hail to the king, baby

Aug 16
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oldfilmsflicker:

I’m wearing (one of) my Elvis shirt(s) until I have to go to work today

oldfilmsflicker:

I’m wearing (one of) my Elvis shirt(s) until I have to go to work today

(Source: oldfilmsflicker)

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oldfilmsflicker:


YAM: Could you talk a little bit about working with Elvis Presley?
Millie Perkins: I played Elvis’s girlfriend in the movie Wild in the Country, Betty Lou. That was the second movie I did, after The Diary of Anne Frank. Elvis was really nice. I mean, he treated me very special. 
[click link to read more]

YAM Magazine » Archive » Epidemic Film Festival 2012: Interviews

oldfilmsflicker:

YAM: Could you talk a little bit about working with Elvis Presley?

Millie Perkins: I played Elvis’s girlfriend in the movie Wild in the Country, Betty Lou. That was the second movie I did, after The Diary of Anne Frank. Elvis was really nice. I mean, he treated me very special. 

[click link to read more]

YAM Magazine » Archive » Epidemic Film Festival 2012: Interviews

(via oldfilmsflicker)

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oldfilmsflicker:


YAM: You also played his mother in a film.Millie Perkins: Years later when Priscilla Presley was producing that miniseries called Elvis: The Early Years, I went in and read for it and Jerry Schilling, who was one of Elvis’s people, hired me to play his mother (Gladys Presley). Michael St. Gerard played Elvis and we shot it in Memphis. I met a lot of his relatives and I met two women, one was called Willie and the other Billie and they were two of Gladys’s best friends. Especially Willie. They would call me up and want to take me to lunch. They told me stories about Gladys that no one else had ever heard. She was wonderful. She was not this overbearing, alcoholic mother. Maybe in the later years she drank a bit, but she was a good mother.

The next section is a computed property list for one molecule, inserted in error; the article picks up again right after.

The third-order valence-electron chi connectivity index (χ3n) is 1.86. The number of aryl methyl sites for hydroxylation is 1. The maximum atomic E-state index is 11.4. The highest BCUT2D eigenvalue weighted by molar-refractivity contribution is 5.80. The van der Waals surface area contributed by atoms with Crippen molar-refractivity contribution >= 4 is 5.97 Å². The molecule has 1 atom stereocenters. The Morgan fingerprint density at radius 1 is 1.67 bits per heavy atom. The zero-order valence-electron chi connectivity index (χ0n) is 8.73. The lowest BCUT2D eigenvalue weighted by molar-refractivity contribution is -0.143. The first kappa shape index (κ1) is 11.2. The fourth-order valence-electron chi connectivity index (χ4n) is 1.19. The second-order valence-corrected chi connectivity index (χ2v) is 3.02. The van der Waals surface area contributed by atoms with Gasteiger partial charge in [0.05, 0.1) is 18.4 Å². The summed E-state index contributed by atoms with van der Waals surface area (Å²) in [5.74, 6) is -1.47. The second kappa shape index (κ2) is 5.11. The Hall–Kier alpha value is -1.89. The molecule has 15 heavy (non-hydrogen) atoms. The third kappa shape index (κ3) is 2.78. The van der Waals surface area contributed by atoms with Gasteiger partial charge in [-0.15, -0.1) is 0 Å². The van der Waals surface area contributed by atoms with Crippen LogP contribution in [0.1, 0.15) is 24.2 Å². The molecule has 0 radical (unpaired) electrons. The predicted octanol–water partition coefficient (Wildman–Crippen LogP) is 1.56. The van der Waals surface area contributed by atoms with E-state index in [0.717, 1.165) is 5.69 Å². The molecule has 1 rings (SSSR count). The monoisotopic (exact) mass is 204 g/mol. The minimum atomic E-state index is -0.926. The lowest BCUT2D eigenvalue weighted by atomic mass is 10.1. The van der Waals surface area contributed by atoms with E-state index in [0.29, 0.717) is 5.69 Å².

[click link to read more]

YAM Magazine » Archive » Epidemic Film Festival 2012: Interviews

oldfilmsflicker:

YAM: You also played his mother in a film.
Millie Perkins: Years later when Priscilla Presley was producing that miniseries called Elvis: The Early Years, I went in and read for it and Jerry Schilling, who was one of Elvis’s people, hired me to play his mother (Gladys Presley). Michael St. Gerard played Elvis and we shot it in Memphis. I met a lot of his relatives and I met two women, one was called Willie and the other Billie and they were two of Gladys’s best friends. Especially Willie. They would call me up and want to take me to lunch. They told me stories about Gladys that no one else had ever heard. She was wonderful. She was not this overbearing, alcoholic mother. Maybe in the later years she drank a bit, but she was a good mother.